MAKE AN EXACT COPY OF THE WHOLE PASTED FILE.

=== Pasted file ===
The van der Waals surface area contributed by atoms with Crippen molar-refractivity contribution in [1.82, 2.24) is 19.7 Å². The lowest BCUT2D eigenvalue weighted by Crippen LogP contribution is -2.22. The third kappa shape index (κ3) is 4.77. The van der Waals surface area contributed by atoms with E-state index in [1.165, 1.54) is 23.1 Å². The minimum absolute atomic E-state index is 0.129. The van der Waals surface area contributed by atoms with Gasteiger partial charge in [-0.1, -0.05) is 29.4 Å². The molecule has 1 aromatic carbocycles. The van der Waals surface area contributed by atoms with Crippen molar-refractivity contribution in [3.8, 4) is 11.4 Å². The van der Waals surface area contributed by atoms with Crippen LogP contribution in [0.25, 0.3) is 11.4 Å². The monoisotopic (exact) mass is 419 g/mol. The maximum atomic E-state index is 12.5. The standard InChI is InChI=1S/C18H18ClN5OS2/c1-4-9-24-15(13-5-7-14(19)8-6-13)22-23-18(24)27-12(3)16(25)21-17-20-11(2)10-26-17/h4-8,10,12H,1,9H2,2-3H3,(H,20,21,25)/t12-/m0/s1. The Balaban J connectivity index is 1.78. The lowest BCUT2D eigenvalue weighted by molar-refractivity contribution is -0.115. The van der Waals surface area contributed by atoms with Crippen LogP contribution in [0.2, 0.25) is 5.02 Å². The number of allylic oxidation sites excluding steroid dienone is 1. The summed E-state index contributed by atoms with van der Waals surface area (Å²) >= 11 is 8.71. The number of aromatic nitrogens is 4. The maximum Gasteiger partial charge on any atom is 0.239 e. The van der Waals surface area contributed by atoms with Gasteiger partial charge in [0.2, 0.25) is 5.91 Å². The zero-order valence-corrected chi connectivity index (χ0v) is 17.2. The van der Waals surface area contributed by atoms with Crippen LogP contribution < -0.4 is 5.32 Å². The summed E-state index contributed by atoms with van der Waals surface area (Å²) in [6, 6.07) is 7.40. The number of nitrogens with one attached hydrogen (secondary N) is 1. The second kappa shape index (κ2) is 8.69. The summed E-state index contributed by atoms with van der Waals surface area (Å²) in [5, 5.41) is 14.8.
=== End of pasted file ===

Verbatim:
The van der Waals surface area contributed by atoms with Crippen molar-refractivity contribution in [1.82, 2.24) is 19.7 Å². The lowest BCUT2D eigenvalue weighted by Crippen LogP contribution is -2.22. The third kappa shape index (κ3) is 4.77. The van der Waals surface area contributed by atoms with E-state index in [1.165, 1.54) is 23.1 Å². The minimum absolute atomic E-state index is 0.129. The van der Waals surface area contributed by atoms with Gasteiger partial charge in [-0.1, -0.05) is 29.4 Å². The molecule has 1 aromatic carbocycles. The van der Waals surface area contributed by atoms with Crippen molar-refractivity contribution in [3.8, 4) is 11.4 Å². The van der Waals surface area contributed by atoms with Crippen LogP contribution in [0.25, 0.3) is 11.4 Å². The monoisotopic (exact) mass is 419 g/mol. The maximum atomic E-state index is 12.5. The standard InChI is InChI=1S/C18H18ClN5OS2/c1-4-9-24-15(13-5-7-14(19)8-6-13)22-23-18(24)27-12(3)16(25)21-17-20-11(2)10-26-17/h4-8,10,12H,1,9H2,2-3H3,(H,20,21,25)/t12-/m0/s1. The Balaban J connectivity index is 1.78. The lowest BCUT2D eigenvalue weighted by molar-refractivity contribution is -0.115. The van der Waals surface area contributed by atoms with Crippen LogP contribution in [0.2, 0.25) is 5.02 Å². The number of allylic oxidation sites excluding steroid dienone is 1. The summed E-state index contributed by atoms with van der Waals surface area (Å²) >= 11 is 8.71. The number of aromatic nitrogens is 4. The maximum Gasteiger partial charge on any atom is 0.239 e. The van der Waals surface area contributed by atoms with Gasteiger partial charge in [0.2, 0.25) is 5.91 Å². The zero-order valence-corrected chi connectivity index (χ0v) is 17.2. The van der Waals surface area contributed by atoms with Crippen LogP contribution < -0.4 is 5.32 Å². The summed E-state index contributed by atoms with van der Waals surface area (Å²) in [6, 6.07) is 7.40. The number of nitrogens with one attached hydrogen (secondary N) is 1. The second kappa shape index (κ2) is 8.69. The summed E-state index contributed by atoms with van der Waals surface area (Å²) in [5, 5.41) is 14.8.